Aethera Technologies, CSA Sign $1.5 Million R&D Contract Boosting Ad Astra’s VASIMR Development

WEBSTER, Texas USA and Halifax, NS, Canada (Aethera Technologies/Ad Astra Rocket Company PR) – A $1.5 million funding agreement has been signed between Aethera Technologies Limited of Halifax, NS and the Canadian Space Agency (CSA) for the development of advanced high-power radiofrequency (RF) power processing units for Ad Astra’s VASIMR® engine.

The agreement, announced by the CSA on May 25, 2018, adds a major boost to Aethera’s RF power processing unit (RF-PPU) development program. The critical and innovative technology outcomes from this program supports the ongoing partnership between Ad Astra and Aethera to develop advanced, high-power, in-space electric propulsion.

“The CSA’s funding provides a measure of Canada’s long-term view of the importance of high power electric propulsion in humanity’s gradual evolution beyond low Earth orbit (LEO) and the unique and ongoing contribution of that nation’s technology base to the exploration of space” said Dr. Franklin R. Chang Díaz, NASA Astronaut, Founder, COB and CEO of Ad-Astra Rocket Company. “With Canada’s involvement in the project, the VASIMR® engine takes on a stronger international flavor.”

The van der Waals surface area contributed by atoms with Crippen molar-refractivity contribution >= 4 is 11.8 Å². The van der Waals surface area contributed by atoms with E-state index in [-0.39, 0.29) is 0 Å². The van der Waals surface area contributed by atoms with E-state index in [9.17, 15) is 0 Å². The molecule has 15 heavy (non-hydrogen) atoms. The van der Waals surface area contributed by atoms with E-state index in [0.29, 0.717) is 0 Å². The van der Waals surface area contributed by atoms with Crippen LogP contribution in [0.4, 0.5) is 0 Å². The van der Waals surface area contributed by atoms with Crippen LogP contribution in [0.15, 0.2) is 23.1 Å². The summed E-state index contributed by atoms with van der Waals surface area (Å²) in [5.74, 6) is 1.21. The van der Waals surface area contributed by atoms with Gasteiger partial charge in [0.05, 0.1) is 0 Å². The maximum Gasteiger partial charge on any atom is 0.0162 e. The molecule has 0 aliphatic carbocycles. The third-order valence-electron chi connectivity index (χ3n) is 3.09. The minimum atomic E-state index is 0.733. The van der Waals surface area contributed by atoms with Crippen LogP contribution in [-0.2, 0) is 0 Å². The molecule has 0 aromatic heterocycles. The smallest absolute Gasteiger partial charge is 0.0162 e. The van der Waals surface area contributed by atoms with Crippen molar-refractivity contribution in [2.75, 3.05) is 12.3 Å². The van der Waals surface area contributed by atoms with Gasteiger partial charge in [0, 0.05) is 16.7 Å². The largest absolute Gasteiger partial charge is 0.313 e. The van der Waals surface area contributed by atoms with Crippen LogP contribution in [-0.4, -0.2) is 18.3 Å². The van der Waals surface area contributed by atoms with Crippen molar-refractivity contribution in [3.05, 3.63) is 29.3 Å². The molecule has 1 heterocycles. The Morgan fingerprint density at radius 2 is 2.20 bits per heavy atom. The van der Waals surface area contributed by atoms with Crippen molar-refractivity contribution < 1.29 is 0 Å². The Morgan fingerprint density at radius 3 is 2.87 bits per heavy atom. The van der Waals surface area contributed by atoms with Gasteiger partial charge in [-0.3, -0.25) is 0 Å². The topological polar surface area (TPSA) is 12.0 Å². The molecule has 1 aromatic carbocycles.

A critical element of the VASIMR® engine, the RF- PPUs are being supplied by Aethera to support the upcoming 100-hour continuous high-power firing test of the VASIMR® VX-200SSTM engine. The test is scheduled for the 4th quarter of 2018 under NASA’s NextSTEP partnership with Ad Astra. At the completion of the 100-hr test, all systems of the VASIMR® engine will be at or above Technology Readiness Level (TRL) – 5, the step just prior to a space flight test.